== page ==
Top of the Season!

Dear faithful followers all,

Thank you for your interest in this site. It helps to keep the motivation up 🙂

I hope you are all healthy and that you have folk you love, to share the joy of the season with. For myself, it has been a disrupted season. We have lots of family, and Covid has been doing its best to assert itself in quite an unhelpful way. However, we have much to be grateful for, and this certainly is the time to acknowledge and celebrate our families and our good fortune.

2021 has been an a relative quiet year concerning the lake, at least science-wise. Certainly covid has curtailed many of the usual activities we all enjoy.

The water levels are as high as I have ever seen them for December, and today they are at 1026′ 10″ as measured at the South Bay stick gauge. The summer levels stayed fairly high as well, compared to previous years.

In 2020/21 we posted an Ice-In date of January 10, 2021 based on Cathy Burgess’s observations. I think this year, once she has made a determination, we will ask around the lake (via the facebook page) just to see that everyone else sees ice as well. Of course, right around the culverts, there likely won’t be any, because of the outlet flow, so we’ll have to ignore that.

Early in 2022, we expect to get a report from David Zilkey, a graduate student working for Prof Katrina Moser of Western, on the effect of invasive species (eg Milfoil) upon nutrient delivery to Gilmour Bay. (This report has been delayed due to the constraints being placed upon the researchers by covid)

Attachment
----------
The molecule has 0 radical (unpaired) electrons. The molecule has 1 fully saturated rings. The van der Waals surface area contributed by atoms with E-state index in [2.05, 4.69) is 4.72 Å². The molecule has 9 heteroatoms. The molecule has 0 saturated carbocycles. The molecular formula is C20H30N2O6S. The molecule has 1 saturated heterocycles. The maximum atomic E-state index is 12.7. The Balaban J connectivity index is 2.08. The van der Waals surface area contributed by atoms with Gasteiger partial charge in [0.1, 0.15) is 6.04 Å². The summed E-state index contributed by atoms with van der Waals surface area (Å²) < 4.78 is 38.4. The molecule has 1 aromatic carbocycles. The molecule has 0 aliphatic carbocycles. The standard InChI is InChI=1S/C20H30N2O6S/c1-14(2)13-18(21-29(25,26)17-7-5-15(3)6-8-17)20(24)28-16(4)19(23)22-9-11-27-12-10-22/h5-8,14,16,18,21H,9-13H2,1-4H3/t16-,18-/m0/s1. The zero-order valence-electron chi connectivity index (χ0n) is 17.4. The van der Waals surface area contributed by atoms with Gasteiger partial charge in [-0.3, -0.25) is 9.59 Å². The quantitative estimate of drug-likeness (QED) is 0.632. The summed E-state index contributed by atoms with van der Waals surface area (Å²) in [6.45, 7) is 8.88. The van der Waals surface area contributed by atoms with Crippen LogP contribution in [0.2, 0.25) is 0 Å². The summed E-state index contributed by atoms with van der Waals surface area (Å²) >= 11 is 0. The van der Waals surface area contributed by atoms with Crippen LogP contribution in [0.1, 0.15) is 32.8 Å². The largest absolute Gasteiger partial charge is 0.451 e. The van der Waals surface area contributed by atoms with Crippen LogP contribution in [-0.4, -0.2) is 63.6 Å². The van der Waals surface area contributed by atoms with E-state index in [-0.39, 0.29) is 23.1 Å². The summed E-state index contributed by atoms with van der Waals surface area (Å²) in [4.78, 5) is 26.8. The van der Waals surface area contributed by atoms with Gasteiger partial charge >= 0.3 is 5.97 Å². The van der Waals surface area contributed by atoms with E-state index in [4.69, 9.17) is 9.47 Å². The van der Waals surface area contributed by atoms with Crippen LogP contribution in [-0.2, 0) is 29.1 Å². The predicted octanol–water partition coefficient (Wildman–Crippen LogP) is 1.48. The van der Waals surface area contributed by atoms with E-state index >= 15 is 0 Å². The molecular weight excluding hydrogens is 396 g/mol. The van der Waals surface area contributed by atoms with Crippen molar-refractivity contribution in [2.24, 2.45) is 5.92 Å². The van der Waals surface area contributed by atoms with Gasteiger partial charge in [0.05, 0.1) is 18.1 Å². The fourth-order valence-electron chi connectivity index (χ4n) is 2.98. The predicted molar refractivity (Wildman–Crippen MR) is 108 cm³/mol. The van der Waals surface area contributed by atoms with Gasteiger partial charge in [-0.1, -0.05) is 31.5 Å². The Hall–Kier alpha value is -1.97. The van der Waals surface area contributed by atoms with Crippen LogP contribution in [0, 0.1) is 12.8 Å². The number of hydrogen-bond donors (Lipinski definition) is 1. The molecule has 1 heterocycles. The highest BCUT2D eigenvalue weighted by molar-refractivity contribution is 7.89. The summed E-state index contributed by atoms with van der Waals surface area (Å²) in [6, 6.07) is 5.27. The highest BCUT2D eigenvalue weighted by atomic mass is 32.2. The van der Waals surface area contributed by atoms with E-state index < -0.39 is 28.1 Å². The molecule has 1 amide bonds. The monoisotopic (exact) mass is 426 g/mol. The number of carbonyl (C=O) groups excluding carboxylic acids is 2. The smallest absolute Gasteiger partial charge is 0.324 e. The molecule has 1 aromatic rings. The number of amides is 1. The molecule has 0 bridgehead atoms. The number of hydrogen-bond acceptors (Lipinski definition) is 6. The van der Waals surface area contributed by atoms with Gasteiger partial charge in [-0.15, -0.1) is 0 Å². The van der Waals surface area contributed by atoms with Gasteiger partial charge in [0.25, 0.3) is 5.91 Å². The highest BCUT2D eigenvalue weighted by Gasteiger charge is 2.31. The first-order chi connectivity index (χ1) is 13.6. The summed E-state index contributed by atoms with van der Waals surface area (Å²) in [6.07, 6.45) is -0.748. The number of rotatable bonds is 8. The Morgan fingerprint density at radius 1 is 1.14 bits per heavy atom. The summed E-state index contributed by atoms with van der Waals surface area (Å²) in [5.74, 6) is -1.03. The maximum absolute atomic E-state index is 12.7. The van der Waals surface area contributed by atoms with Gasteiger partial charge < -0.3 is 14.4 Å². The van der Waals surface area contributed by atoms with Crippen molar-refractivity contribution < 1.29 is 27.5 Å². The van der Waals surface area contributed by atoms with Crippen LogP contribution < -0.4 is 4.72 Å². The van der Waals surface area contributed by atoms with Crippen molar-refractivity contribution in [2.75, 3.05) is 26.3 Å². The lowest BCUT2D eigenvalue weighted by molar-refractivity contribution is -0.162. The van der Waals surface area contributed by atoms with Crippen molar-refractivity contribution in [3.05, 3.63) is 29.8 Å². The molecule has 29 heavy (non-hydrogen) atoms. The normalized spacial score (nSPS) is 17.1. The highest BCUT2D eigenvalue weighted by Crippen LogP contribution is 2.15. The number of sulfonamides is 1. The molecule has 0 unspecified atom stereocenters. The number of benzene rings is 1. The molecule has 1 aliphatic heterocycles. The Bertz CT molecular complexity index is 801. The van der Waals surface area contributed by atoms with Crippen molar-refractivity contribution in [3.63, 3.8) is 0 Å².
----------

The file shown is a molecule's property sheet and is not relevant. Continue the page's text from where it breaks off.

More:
Well, I hope that 2022 is a kinder year for humanity, and that you in particular experience much joy, health, and peace.

Hummingbird Departures 1986-2021

Cathy Burgess has been recording the arrival and departure dates for red throated hummingbirds since 1986. The departure date for 2021 was observed to be September 18.

Here is a graph of her data. On a trend line basis the hummers are leaving a week later than they were 35 years ago. A bit more commentary can be found under the Climate Change Signals tab

Website mobile device issues

Dear followers all,

it recently came to my attention that although laptop versions of this website generally worked ok, the mobile versions, such as for an iphone or ipad, did not show many of the charts and pictures.

This, hopefully, has now been remedied.

Please, if you note any malfunctions, it would be highly appreciated if you would let me know.



2020 Lake Partner Program Phosphorus Report for the Kawarthas

The Kawartha Stewards Association (KLSA) recently published this report on phos in their set of lakes. (Chandos is not included).

These lakes are flow-through, meaning that one flows into another, and so phosphorus levels in one lake can affect levels in the downstream lake. It also means that the levels can vary widely.

On a comparative basis, phosphorus levels in Chandos are in the 10 µg/L range,, whereas the Kawartha lakes reported vary widely from 5 to 25.

Secchi Depths at Chandos are in the 5-6m range, whereas in the Kawartha Lakes they range from 2 to to 7.

For more information regarding Chandos, please see the Trophic Status tab, or the Phosphorus tab.

Gilmour Bay Namesake

Gilmour Bay was most likely named after the Gilmour Bay Lumber Baron family from Trenton.

If you have 66 minutes or so, it is very informative to watch the Youtube video “Lumber Baron- The Gilmour Years” at

The last 5 minutes or so has a really hilarious sketch called “the sawmill” -very chaplinesque.

We are most interested in finding out more about the Gilmour Bay lumbering operations.

Chandos lake appears in the map below, but is unnamed. Of course, before 1935 it was called “Loon Lake”.

Radon – What is it and where does it come from?

updated 28 May 2021

The recent interest in the radon health concern has resulted in some questions about radon’s origins. As we know, there is a concern about radioactive radon gas in dwellings, especially those in the Canadian Shield, such as those at Chandos.  Where does this radon come from?  This note attempts to be a bit of a primer on the subject.

The decay of uranium-238 into the radioactive gas radon-222.

Continue reading “Radon – What is it and where does it come from?”